A Italy Honeymoon is nothing short of magic: romantic strolls in Capri, dramatic sunsets in Rome, a gondola ride in Venice, – no matter what part of Bel Paese you choose, it will be unforgettable. To add a sweet touch to your honeymoon get acquainted with the typical desserts of the area you are staying in. It is always a lot of fun to discover history of a place through its gastronomical traditions.
If you are in Tuscany try ricciarelli, sweet moist biscuits with a strong flavour of bitter almonds that are believed to have been invented by a noble knight named Ricciardetto della Gherardesca in the 15th century. They were not cheap back then and serving ricciarelli during lavish celebrations was certainly a symbol of power and success. To protect the original recipe, ricciarelli di Siena have been declared a product of “protected geographical indication” (“indicazione geografica protetta” in Italian).
In Piedmont do not miss the pleasure of gorging on “baci di dama” (“lady’s kisses), hazelnut butter cookies with chocolate filling. A legend has it that they were invented the royal House of Savoy in mid-19th century when king Vittorio Emanuele II asked a cook to surprise him with something new. The jury is still out on whether the beautiful name “baci di dama” refers to the shape that is slightly reminiscent of female lips or to the delicious taste of the cookies. In any case, it makes a wonderful treat during a honeymoon in Italy!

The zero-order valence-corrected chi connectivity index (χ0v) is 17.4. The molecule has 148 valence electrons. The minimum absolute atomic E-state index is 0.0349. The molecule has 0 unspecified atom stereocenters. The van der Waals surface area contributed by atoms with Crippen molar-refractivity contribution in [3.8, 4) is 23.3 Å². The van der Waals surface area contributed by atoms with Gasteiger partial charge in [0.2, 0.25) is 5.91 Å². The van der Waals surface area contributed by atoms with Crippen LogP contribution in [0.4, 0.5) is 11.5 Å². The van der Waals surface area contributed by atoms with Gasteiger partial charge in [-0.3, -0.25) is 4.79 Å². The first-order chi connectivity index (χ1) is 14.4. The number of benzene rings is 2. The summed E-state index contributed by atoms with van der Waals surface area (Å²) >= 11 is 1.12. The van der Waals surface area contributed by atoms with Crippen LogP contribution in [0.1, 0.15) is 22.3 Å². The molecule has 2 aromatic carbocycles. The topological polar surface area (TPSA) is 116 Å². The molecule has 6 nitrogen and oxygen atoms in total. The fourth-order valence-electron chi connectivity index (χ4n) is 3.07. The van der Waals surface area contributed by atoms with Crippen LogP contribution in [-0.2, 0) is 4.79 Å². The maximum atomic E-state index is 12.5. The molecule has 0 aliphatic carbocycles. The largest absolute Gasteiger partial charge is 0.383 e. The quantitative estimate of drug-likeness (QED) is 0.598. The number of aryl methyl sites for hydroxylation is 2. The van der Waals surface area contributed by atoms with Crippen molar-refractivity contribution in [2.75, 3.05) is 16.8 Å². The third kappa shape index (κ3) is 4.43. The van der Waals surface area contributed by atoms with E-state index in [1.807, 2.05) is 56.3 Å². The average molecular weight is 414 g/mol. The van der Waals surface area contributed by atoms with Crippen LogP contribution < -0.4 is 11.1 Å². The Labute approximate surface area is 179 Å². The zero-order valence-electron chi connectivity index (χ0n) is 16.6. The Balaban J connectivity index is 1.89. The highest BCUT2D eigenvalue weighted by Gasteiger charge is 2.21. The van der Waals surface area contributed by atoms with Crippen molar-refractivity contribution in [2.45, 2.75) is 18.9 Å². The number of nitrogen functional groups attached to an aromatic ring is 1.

In Sicily desserts are scrumptious and have ancient origins. Chocolate of Modica has been made to the same recipe since the 16th century. Its rich and creamy taste with bitter notes and characteristic coarse grainy consistency put it a class apart from any commercial chocolate. Another ancient Sicilian treat to try is cassatella di sant’agata, a small soft cake filled with ricotta, chocolate, candied fruit topped with a cherry. The he form of the cake is supposed to resemble a breast, to symbolize the martyred saint of Catania, St.Agatha.
In Abruzzo confetti, sugared almonds, are the pride of the region and traditionally are given to guests at weddings. Confetti origins can be traced back to Roman times when a similar sweet was made with honey and flour.
Photos by: Felix Schaumburg, Ludovico Caldara, Daniele Civello.